Sleep is one of the most important aspects of healthy living. The New York Times recently proclaimed that "sleep is the new status symbol," and recent studies have blamed a lack of sleep for everything from poor academic performance to weight gain to relationship problems. So how much sleep do you really need? Probably more than you're getting. The CDC recommends a minimum of 7 hours, even for adults. Children and teens need even more, so if you're a parent, be sure to help your child get to bed at a reasonable hour each night.
Here are some ways to help yourself doze off more quickly, and enhance the quality of your sleep:
Power down: Turn off all devices at least an hour before bedtime. If you must read off your device in bed, be sure to use a blue light filtering software. And for sleep's sake, if you need an alarm, get an alarm clock and leave your smartphone in another room.
Create a ritual: Doing the same things before bed each night will help cue your body that it's time to sleep. Taking a shower, making some hot tea, using aromatherapy or writing for a few minutes in a journal can help you to signal your brain that it's bedtime.
Exercise regularly: Doing regular aerobic exercise can be hugely beneficial to the quality of your sleep, as well as your health in general.
Stay consistent: Try to keep your bedtime and wake up time consistent. On weekends or days off, don't stay up too late or sleep in too much.
Make it dark: When it comes to sleep, did you know that light can actually be more disruptive than noise? Use light cancelling curtains or shades to filter out as much light as possible, and try to eliminate minor light sources like those from an alarm clock or night light.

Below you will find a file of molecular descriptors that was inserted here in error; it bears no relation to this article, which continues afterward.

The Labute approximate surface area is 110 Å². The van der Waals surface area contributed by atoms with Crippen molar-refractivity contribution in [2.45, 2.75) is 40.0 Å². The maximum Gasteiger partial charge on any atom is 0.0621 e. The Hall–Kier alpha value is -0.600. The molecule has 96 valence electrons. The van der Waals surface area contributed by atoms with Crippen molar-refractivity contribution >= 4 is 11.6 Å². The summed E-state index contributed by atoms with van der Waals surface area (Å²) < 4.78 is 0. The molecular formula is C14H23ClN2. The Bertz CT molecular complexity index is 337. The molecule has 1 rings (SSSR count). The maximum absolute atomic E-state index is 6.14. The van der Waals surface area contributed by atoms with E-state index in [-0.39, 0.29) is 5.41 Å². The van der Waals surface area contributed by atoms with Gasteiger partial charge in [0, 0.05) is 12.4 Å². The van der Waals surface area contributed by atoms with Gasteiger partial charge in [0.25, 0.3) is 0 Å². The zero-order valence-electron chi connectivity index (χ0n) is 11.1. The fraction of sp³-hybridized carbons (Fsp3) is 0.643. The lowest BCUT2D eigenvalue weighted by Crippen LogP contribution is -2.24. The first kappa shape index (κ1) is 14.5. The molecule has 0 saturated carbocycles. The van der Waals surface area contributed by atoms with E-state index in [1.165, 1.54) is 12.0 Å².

Train your mind: If there's one thing that fuels insomnia, it's an overactive brain. If you can't seem to let go of what happened at work, or you tend to lie in bed with racing thoughts, you might consider adding a mindfulness or meditation practice to your daily routine.
Don't eat at night: Having a large evening meal or snacking before bedtime can be detrimental to the quality of your sleep. Get in the habit of eating earlier, and leave a window of time between your final meal and bedtime.
Try herbal remedies: Melatonin, kava, valerian root and chamomile are all said to support sleep, and many people find that they help. These herbal remedies can be found at your natural food store, in capsule or tea form.
Stay cool: Temperature can have an enormous impact on sleep. Keep your bedroom cool and choose blankets and sheets that will help you stay warm, but not too warm.
If you still can't sleep:
If you have severe insomnia, it may be worth consulting your doctor or a sleep specialist to find out if there's a serious, underlying health issue. Sleep medication is sometimes necessary. Cognitive Behavioral Therapy (CBT) has also been shown to be as effective or more effective than medication for improving sleep long term. Visit www.cbtforinsomnia.com for more information.
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